SmartthingsV2 smart outlets US version on 220V


(Gnomolx) #1

Continuing the discussion from FAQ: SmartThings international function:
Hi!
I have recently bought a STv2 kit on Amazon and am using it happily for almost one month on 220V.
I have been also using original 2 Samsung Smart-plugs (the same plugs included on current US STv2 Kit). One is linked to a 40w corridor table lamp which is triggered by battery powered Smartthings motion sensor. Other, as master to all my Media center stuff TV, STB, BLURAY etc to give me real time power consumption… a
No problems or overheating problems what so ever… working just great!
Is it possible that these new US Smartthings Smart Outlets are (as some Aeon devices) auto-switching 110-220v? Or Am I just being lucky and should unplug these 2 outlets immediately??


220v Zigbee extender for Smartthings Multipurpose Sensor
Iris Smart Plug
(Jason) #2

I don’t see anywhere in the Smartthings, Or Centralite’s (the manufacturer) Documentation that says 220v or autoswitching. I wouldn’t recommend leaving them in… At the Very least make sure all of your smoke alarms are working, just in case…


(ActionTiles.com co-founder Terry @ActionTiles; GitHub: @cosmicpuppy) #3

Yes… It is definitely “possible” they were built using the same underlying electronics, just a different plug shape, or perhaps the ZigBee/solid state parts are the same but not the relay.

If the solid state are not 220v compatible, I’d expect it to be fried / malfunction by now. The relay could be overheating and be a fire hazard, though this might also be evident in advance by seeing if it is warm to touch.

Either way, the unit’s life or yours may be at risk, unfortunately.


(Gnomolx) #4

Hi Thanks for the feedback.
In the last few days I have been checking both plugs, with special attention to the one that has more load (around 220W) and let me tell you the following:
They are both at same temperature - cool as a breeze - even when I do not have the air con (I am in an equatorial latitude so temp are always around 28-30º).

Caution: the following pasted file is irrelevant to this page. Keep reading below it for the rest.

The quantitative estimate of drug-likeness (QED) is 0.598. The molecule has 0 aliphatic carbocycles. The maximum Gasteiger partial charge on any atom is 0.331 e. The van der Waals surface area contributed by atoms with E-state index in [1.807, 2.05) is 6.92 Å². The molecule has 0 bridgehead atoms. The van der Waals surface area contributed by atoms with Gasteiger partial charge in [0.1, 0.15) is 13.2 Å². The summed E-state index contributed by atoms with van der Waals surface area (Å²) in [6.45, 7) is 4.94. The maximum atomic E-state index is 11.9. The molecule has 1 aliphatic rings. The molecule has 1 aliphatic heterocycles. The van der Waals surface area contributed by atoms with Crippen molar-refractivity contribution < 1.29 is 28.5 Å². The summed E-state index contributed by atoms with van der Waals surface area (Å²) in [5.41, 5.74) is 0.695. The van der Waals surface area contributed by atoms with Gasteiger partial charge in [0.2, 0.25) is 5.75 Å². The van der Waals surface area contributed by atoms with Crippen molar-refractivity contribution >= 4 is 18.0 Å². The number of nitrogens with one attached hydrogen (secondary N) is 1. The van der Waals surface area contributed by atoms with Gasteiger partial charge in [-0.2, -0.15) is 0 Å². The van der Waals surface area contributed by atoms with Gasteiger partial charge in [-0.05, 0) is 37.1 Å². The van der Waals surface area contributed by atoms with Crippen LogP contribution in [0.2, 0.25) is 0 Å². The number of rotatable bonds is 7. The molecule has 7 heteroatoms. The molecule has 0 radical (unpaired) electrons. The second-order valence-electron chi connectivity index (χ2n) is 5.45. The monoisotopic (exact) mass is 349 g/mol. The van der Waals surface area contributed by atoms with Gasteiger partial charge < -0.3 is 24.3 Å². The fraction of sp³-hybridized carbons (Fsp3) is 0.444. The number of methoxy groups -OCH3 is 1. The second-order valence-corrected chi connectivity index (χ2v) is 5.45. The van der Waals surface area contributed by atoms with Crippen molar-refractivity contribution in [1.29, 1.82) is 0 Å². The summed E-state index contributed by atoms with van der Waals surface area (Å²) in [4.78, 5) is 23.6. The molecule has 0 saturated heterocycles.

To be on safe side, I just decided to remove the load from the plug which had ~220W on it (the second one is just a 40W lamp activated by a battery powered motion sensor).
Additionally I plan to buy inexpensive 50w 110 to 220v plug adaptors and use them as simple repeaters with close monitoring.
With luck someone more savy can confirm that Centralite has build these models with auto 110-220v and I can resume normal use. Just for the recor we are talking about Centralite model 4257050-RZHAC.


(Gnomolx) #5

Thanks for feedback! definitely will give those smoke alarms a shot…


#6

These units are not built by Aeon and have nothing in common with them other than that they both plug into the wall. They’re not even the same protocol since Aeon makes Z wave devices, not zigbee.

Contact support@smartthings.com and ask them, they should be able to find out.

Meanwhile, unplug them or use them with an appropriate voltage adapter. The case Not feeling hot is not enough to keep you safe.

Just as an example, it is entirely possible for a 110 V device to short out in a way that could be dangerous to a person but not trigger a GFCI cutoff on a 220V circuit.


(ActionTiles.com co-founder Terry @ActionTiles; GitHub: @cosmicpuppy) #7

One possibility is to disassemble one to find the component parts. It is possible the voltage regulator is evident, but CentraLite doesn’t certify the particular model for both voltages.


#8

Just ask support to check. You can’t tell just from looking at the parts what it’s rated to support.


(ActionTiles.com co-founder Terry @ActionTiles; GitHub: @cosmicpuppy) #9

I wasn’t clear on my speculation. I speculate it is possible the 110v and 220v CentraLite outlets share the same components.

#But…insert huge print disclaimer here that you can’t believe anything I say and I warrant nothing and take no liability and you risk injury or even death.


(Gnomolx) #10

Sent email to Centralite and, the good news is that I got an answer in less than one hour from Thomas Sasser | Director of Technical Support…

The not so good news:

“The device you mentioned is rated for use in a 120V application and should only be used that way. It will function, albeit albeit with a much shorter lifespan and an increased chance in causing damage to the device, like it should. However, I must recommend that you remove the device from the current application as soon as you can.”


Samsung SmartThings Outlet - Power Rating?
(ActionTiles.com co-founder Terry @ActionTiles; GitHub: @cosmicpuppy) #11

signed… Centralite lawyers.